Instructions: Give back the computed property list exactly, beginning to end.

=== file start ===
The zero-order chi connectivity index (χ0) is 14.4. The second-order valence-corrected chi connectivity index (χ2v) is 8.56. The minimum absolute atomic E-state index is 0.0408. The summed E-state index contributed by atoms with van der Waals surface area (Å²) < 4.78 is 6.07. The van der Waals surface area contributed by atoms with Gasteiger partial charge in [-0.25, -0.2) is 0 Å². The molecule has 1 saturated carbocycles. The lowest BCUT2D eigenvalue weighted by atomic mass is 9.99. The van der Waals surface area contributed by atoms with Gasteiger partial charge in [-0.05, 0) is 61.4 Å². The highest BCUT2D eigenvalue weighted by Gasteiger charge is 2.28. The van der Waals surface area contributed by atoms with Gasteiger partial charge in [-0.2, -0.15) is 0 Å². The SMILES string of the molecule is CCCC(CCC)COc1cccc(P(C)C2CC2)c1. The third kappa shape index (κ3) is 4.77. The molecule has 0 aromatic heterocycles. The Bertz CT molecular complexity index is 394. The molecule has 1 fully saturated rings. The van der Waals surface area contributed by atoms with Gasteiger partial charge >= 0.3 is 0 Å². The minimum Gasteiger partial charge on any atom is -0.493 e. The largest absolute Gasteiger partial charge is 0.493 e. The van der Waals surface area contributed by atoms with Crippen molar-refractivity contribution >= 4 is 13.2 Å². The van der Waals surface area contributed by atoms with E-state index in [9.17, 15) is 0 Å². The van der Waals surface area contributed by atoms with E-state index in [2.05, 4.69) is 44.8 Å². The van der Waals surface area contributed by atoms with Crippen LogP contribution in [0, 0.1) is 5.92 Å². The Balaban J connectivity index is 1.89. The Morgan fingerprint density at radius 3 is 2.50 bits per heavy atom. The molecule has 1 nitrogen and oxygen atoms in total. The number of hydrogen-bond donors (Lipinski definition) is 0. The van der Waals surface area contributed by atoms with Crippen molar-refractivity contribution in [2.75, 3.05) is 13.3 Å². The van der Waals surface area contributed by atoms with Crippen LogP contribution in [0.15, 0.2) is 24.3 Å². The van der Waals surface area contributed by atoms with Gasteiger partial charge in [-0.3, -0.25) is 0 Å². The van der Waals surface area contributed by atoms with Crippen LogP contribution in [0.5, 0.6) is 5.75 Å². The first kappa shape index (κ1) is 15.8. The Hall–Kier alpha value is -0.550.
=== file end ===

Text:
The zero-order chi connectivity index (χ0) is 14.4. The second-order valence-corrected chi connectivity index (χ2v) is 8.56. The minimum absolute atomic E-state index is 0.0408. The summed E-state index contributed by atoms with van der Waals surface area (Å²) < 4.78 is 6.07. The van der Waals surface area contributed by atoms with Gasteiger partial charge in [-0.25, -0.2) is 0 Å². The molecule has 1 saturated carbocycles. The lowest BCUT2D eigenvalue weighted by atomic mass is 9.99. The van der Waals surface area contributed by atoms with Gasteiger partial charge in [-0.05, 0) is 61.4 Å². The highest BCUT2D eigenvalue weighted by Gasteiger charge is 2.28. The van der Waals surface area contributed by atoms with Gasteiger partial charge in [-0.2, -0.15) is 0 Å². The SMILES string of the molecule is CCCC(CCC)COc1cccc(P(C)C2CC2)c1. The third kappa shape index (κ3) is 4.77. The molecule has 0 aromatic heterocycles. The Bertz CT molecular complexity index is 394. The molecule has 1 fully saturated rings. The van der Waals surface area contributed by atoms with Gasteiger partial charge >= 0.3 is 0 Å². The minimum Gasteiger partial charge on any atom is -0.493 e. The largest absolute Gasteiger partial charge is 0.493 e. The van der Waals surface area contributed by atoms with Crippen molar-refractivity contribution >= 4 is 13.2 Å². The van der Waals surface area contributed by atoms with E-state index in [9.17, 15) is 0 Å². The van der Waals surface area contributed by atoms with E-state index in [2.05, 4.69) is 44.8 Å². The van der Waals surface area contributed by atoms with Crippen LogP contribution in [0, 0.1) is 5.92 Å². The Balaban J connectivity index is 1.89. The Morgan fingerprint density at radius 3 is 2.50 bits per heavy atom. The molecule has 1 nitrogen and oxygen atoms in total. The number of hydrogen-bond donors (Lipinski definition) is 0. The van der Waals surface area contributed by atoms with Crippen molar-refractivity contribution in [2.75, 3.05) is 13.3 Å². The van der Waals surface area contributed by atoms with Crippen LogP contribution in [0.15, 0.2) is 24.3 Å². The van der Waals surface area contributed by atoms with Gasteiger partial charge in [-0.3, -0.25) is 0 Å². The van der Waals surface area contributed by atoms with Crippen LogP contribution in [0.5, 0.6) is 5.75 Å². The first kappa shape index (κ1) is 15.8. The Hall–Kier alpha value is -0.550.